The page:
I am a science teacher and dorm parent at Milton Academy in Massachusetts. Although I have been a chemistry teacher for over 20 years, I also occasionally teach a class in which I use science fiction to challenge and inspire students to find creative solutions to issues in science/technology/society that they may not have even realized exist. When I began the class years ago, the first time many of my students considered a world affected by a lack of water was in Frank Hebert’s “Dune”, but now the issue has moved from science fiction to current events. As a college student, I had a job testing the water quality in the reservoir that provides water to the vast majority of our state’s population; just two years ago, the reservoir, which had never dropped below 80% capacity in the first 90 years of its existence, dipped below 50% full. In conversation with Mark Heath (who is also on this trip) we realized we could connect my class to his Economics of Sustainable Development class using the Water Wars in Bolivia, and so here we are.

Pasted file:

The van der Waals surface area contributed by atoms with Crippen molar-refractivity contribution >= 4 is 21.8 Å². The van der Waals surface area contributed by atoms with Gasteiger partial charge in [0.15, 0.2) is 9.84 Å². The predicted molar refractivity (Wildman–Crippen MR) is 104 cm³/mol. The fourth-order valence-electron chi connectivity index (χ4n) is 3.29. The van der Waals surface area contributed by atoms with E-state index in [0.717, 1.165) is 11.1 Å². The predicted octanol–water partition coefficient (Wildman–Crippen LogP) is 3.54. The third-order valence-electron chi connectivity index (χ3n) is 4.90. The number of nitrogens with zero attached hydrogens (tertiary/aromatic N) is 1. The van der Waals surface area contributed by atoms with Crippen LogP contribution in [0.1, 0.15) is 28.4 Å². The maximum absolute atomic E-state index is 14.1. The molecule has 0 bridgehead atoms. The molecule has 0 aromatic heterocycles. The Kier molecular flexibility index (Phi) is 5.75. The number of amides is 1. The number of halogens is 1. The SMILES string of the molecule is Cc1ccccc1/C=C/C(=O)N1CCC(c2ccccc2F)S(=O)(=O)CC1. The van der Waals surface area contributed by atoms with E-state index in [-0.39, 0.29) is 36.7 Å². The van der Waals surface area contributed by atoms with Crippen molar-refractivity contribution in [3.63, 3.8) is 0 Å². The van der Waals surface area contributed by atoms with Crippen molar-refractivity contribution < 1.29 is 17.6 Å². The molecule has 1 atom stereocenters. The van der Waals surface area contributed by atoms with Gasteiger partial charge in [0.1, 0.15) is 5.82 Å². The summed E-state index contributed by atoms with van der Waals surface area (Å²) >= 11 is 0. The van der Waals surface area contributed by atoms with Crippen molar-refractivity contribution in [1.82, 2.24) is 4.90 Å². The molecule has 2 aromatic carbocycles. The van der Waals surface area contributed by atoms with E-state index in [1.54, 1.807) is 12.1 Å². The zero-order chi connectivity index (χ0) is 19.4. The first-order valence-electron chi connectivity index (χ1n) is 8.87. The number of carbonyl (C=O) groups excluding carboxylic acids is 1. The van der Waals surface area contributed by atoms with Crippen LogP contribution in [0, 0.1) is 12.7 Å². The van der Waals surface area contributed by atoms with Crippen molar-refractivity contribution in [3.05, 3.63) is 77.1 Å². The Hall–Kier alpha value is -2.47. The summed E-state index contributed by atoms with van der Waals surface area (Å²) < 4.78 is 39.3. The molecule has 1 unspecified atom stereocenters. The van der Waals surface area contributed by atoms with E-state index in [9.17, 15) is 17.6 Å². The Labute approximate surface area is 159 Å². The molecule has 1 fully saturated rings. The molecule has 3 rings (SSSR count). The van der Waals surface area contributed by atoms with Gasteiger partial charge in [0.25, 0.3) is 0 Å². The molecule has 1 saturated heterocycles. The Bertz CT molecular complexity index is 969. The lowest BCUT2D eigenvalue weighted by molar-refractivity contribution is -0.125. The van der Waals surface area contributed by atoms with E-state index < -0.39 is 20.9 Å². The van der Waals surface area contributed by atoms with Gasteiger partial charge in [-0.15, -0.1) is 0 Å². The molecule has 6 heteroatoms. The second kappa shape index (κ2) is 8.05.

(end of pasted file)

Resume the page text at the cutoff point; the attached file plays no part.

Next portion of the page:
I currently live with 40 teenage boys, many of whom are international students. Although I am from the United States, I attended international school abroad for much of high school and so the majority of my friends came from countries that I had not only never visited, but which in an embarrassing number of cases I had to look on a map to locate. Since then I have been able to travel to the home countries of many of my classmates, but this will be my first trip to South America. I am very much looking forward to meeting you all and adding to my understanding of the intertwined science, politics and culture of water in Bolivia.